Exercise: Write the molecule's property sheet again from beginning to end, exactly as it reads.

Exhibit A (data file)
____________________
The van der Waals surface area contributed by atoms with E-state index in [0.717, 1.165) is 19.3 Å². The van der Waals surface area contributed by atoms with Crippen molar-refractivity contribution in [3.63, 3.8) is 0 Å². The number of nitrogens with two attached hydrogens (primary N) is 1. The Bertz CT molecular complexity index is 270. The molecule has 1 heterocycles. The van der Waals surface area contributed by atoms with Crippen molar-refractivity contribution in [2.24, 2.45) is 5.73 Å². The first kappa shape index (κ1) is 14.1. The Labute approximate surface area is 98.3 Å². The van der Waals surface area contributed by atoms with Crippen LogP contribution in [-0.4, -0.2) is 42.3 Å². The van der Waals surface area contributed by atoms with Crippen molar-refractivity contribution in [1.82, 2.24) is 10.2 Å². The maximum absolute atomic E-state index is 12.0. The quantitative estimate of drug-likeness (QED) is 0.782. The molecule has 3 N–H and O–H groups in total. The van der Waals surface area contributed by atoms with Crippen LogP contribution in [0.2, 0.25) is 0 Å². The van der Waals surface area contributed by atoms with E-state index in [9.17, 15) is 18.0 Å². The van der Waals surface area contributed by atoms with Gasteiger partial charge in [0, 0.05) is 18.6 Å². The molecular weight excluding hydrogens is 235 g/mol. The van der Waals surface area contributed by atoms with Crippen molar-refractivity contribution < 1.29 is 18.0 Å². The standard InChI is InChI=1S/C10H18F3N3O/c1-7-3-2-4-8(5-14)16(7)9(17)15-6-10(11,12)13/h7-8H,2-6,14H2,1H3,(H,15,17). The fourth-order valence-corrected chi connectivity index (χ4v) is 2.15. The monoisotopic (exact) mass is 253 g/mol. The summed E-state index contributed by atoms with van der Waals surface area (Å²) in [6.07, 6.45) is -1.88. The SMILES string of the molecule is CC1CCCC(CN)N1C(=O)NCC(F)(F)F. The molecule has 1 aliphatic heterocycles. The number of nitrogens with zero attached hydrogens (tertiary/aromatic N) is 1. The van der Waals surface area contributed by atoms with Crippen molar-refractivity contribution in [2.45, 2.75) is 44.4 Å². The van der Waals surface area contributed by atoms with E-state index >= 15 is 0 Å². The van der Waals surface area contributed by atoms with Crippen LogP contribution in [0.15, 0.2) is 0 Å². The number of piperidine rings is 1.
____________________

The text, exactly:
The van der Waals surface area contributed by atoms with E-state index in [0.717, 1.165) is 19.3 Å². The van der Waals surface area contributed by atoms with Crippen molar-refractivity contribution in [3.63, 3.8) is 0 Å². The number of nitrogens with two attached hydrogens (primary N) is 1. The Bertz CT molecular complexity index is 270. The molecule has 1 heterocycles. The van der Waals surface area contributed by atoms with Crippen molar-refractivity contribution in [2.24, 2.45) is 5.73 Å². The first kappa shape index (κ1) is 14.1. The Labute approximate surface area is 98.3 Å². The van der Waals surface area contributed by atoms with Crippen LogP contribution in [-0.4, -0.2) is 42.3 Å². The van der Waals surface area contributed by atoms with Crippen molar-refractivity contribution in [1.82, 2.24) is 10.2 Å². The maximum absolute atomic E-state index is 12.0. The quantitative estimate of drug-likeness (QED) is 0.782. The molecule has 3 N–H and O–H groups in total. The van der Waals surface area contributed by atoms with Crippen LogP contribution in [0.2, 0.25) is 0 Å². The van der Waals surface area contributed by atoms with E-state index in [9.17, 15) is 18.0 Å². The van der Waals surface area contributed by atoms with Gasteiger partial charge in [0, 0.05) is 18.6 Å². The molecular weight excluding hydrogens is 235 g/mol. The van der Waals surface area contributed by atoms with Crippen molar-refractivity contribution < 1.29 is 18.0 Å². The standard InChI is InChI=1S/C10H18F3N3O/c1-7-3-2-4-8(5-14)16(7)9(17)15-6-10(11,12)13/h7-8H,2-6,14H2,1H3,(H,15,17). The fourth-order valence-corrected chi connectivity index (χ4v) is 2.15. The monoisotopic (exact) mass is 253 g/mol. The summed E-state index contributed by atoms with van der Waals surface area (Å²) in [6.07, 6.45) is -1.88. The SMILES string of the molecule is CC1CCCC(CN)N1C(=O)NCC(F)(F)F. The molecule has 1 aliphatic heterocycles. The number of nitrogens with zero attached hydrogens (tertiary/aromatic N) is 1. The van der Waals surface area contributed by atoms with Crippen molar-refractivity contribution in [2.45, 2.75) is 44.4 Å². The van der Waals surface area contributed by atoms with E-state index >= 15 is 0 Å². The van der Waals surface area contributed by atoms with Crippen LogP contribution in [0.15, 0.2) is 0 Å². The number of piperidine rings is 1.